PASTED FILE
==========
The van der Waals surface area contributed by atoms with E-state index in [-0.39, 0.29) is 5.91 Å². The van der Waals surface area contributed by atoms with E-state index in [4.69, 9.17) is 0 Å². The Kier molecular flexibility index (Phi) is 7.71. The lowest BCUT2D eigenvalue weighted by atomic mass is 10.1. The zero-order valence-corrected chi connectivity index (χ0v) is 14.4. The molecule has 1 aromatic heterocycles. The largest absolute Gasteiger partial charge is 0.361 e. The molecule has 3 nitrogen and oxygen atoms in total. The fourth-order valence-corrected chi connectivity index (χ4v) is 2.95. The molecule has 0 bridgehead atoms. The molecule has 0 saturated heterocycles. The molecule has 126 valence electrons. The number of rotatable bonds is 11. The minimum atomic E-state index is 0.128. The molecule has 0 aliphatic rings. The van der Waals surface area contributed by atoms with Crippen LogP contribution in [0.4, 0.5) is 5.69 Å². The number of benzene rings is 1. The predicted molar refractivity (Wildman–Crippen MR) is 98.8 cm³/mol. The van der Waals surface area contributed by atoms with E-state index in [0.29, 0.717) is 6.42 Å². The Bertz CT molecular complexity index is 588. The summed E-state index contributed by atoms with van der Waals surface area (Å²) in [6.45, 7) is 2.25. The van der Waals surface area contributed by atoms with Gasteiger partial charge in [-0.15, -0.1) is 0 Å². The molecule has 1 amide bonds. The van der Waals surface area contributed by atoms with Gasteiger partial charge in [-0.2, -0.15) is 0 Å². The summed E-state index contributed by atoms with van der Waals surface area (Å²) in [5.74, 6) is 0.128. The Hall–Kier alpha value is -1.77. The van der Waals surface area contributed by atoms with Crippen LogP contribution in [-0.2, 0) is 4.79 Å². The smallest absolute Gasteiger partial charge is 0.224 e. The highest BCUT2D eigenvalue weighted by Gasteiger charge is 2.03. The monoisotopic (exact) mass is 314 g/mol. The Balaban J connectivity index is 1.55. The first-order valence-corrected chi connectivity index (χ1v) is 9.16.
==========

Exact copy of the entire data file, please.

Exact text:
The van der Waals surface area contributed by atoms with E-state index in [-0.39, 0.29) is 5.91 Å². The van der Waals surface area contributed by atoms with E-state index in [4.69, 9.17) is 0 Å². The Kier molecular flexibility index (Phi) is 7.71. The lowest BCUT2D eigenvalue weighted by atomic mass is 10.1. The zero-order valence-corrected chi connectivity index (χ0v) is 14.4. The molecule has 1 aromatic heterocycles. The largest absolute Gasteiger partial charge is 0.361 e. The molecule has 3 nitrogen and oxygen atoms in total. The fourth-order valence-corrected chi connectivity index (χ4v) is 2.95. The molecule has 0 bridgehead atoms. The molecule has 0 saturated heterocycles. The molecule has 126 valence electrons. The number of rotatable bonds is 11. The minimum atomic E-state index is 0.128. The molecule has 0 aliphatic rings. The van der Waals surface area contributed by atoms with Crippen LogP contribution in [0.4, 0.5) is 5.69 Å². The number of benzene rings is 1. The predicted molar refractivity (Wildman–Crippen MR) is 98.8 cm³/mol. The van der Waals surface area contributed by atoms with E-state index in [0.29, 0.717) is 6.42 Å². The Bertz CT molecular complexity index is 588. The summed E-state index contributed by atoms with van der Waals surface area (Å²) in [6.45, 7) is 2.25. The van der Waals surface area contributed by atoms with Gasteiger partial charge in [-0.15, -0.1) is 0 Å². The molecule has 1 amide bonds. The van der Waals surface area contributed by atoms with Gasteiger partial charge in [-0.2, -0.15) is 0 Å². The summed E-state index contributed by atoms with van der Waals surface area (Å²) in [5.74, 6) is 0.128. The Hall–Kier alpha value is -1.77. The van der Waals surface area contributed by atoms with Crippen LogP contribution in [-0.2, 0) is 4.79 Å². The smallest absolute Gasteiger partial charge is 0.224 e. The highest BCUT2D eigenvalue weighted by Gasteiger charge is 2.03. The monoisotopic (exact) mass is 314 g/mol. The Balaban J connectivity index is 1.55. The first-order valence-corrected chi connectivity index (χ1v) is 9.16.